Vocation of a Business Leader
This workshop brings together business people who share the beliefs and principles expressed in The Vocation of the Business Leader. Examples of the beliefs and principles expressed in this volume are:
- Businesses have the potential to be a force for great good in any society
- Respect for human dignity and the common good are foundational principles which should inform the way we organise the labour and capital employed, and the processes of innovation, in a market system
- Building a productive organisation is a primary way in which business people can share in the unfolding of the work of creation
- The vocation of the businessperson is a genuine human calling
- The many pressures business leaders face may lead them to forget the Gospel call in their daily professional activities
- Well-integrated business leaders can respond to the rigorous demands placed upon them with a servant attitude, recalling Jesus who washed the feet of His disciples
- Macao: 05 November 2015
- Hong Kong: 07 November 2015
- Macao: Macau Ricci Institute
Prof Mike Thompson, Chairman of GoodBrand, London; Chairman of Good Leaders Online, Shanghai, Adjunct Professor at Gustavson School of Business, University of Victoria; Visiting Professor, CEIBS, Shanghai.
Dr. Stephan Rothlin S.J. has gained an international reputation for providing dynamic promotion, support and inspiration for the worldwide practice of ethics in business and commerce. He has consistently epitomized best practices while offering educational consulting and sound business precepts that encourage the business community and society at large to look at honesty, integrity, respect, transparency and responsibility as being an indispensable part of the proper conduct of business activities.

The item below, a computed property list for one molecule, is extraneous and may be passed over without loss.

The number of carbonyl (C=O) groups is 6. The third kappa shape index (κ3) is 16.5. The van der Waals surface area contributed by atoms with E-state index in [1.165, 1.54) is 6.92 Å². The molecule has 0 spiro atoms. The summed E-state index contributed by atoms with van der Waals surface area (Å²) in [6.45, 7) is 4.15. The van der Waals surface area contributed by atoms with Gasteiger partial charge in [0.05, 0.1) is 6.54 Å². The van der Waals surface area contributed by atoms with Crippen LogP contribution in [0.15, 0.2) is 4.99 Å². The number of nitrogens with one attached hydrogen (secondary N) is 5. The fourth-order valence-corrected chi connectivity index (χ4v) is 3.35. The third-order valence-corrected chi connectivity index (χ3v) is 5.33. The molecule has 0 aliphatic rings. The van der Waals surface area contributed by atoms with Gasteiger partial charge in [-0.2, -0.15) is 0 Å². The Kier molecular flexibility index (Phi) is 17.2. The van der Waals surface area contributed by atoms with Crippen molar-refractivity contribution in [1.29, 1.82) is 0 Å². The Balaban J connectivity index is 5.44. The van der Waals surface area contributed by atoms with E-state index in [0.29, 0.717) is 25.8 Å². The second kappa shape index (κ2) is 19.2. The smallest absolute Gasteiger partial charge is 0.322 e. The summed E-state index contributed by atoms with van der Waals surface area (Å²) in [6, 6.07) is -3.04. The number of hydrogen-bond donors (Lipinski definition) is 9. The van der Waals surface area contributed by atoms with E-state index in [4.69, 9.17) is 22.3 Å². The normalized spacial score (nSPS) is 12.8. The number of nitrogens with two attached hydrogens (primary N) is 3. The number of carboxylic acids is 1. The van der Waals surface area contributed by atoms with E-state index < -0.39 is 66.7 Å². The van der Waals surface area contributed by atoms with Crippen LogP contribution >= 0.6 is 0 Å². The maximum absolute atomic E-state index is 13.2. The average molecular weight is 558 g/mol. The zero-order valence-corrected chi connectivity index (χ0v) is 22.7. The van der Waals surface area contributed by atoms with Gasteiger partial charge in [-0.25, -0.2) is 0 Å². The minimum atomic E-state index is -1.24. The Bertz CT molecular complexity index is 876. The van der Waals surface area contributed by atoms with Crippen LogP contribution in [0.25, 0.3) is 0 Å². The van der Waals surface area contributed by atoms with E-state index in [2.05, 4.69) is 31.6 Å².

The Vocation of the Business Leader sets out an approach which “entails seeing clearly the situation, judging with principles that foster the integral development of people, and acting in a way which implements these principles in light of one’s unique circumstances and in a manner consistent with the teaching of the Faith.” In short: Seeing, Judging and Acting.
The Workshop is a series of facilitated discussions to apply the three behavioural perspectives in small and large groups and then discussed amongst all participants in the workshop. The maximum number of participants for the workshop is 45.
Individual preparation: Seeing the social challenges that are most adjacent to your business, perhaps in a fresh perspective of stakeholders who include the poor.
Small groups: Developing insights on those challenges through discussion in groups of three. Identifying the nature of our behaviours in meeting the challenges.
All: Sharing and grouping the challenges from all groups to select three challenges to address.
Facilitator: Judging wisely for the Common Good
Individual preparation: Identify particular operations in your business or organisation that place pressure on human dignity and subsidiarity.
All: Invite individuals to share about the pressures on human dignity and subsidiarity. Facilitated open discussion.
Groups: Seeing an opportunity to contribute to the common good in each of the three ‘Seeing’ challenges in groups of five. Constructing an outline Action Plan and one next step.
All: Each group shares their Action Plan to all participants.
Facilitator: Summarises, challenges, insights and actions.
- The Macau Ricci Institute
- University of St Joseph
- The Macau Association for Business Ethics
- Hong Kong Management Association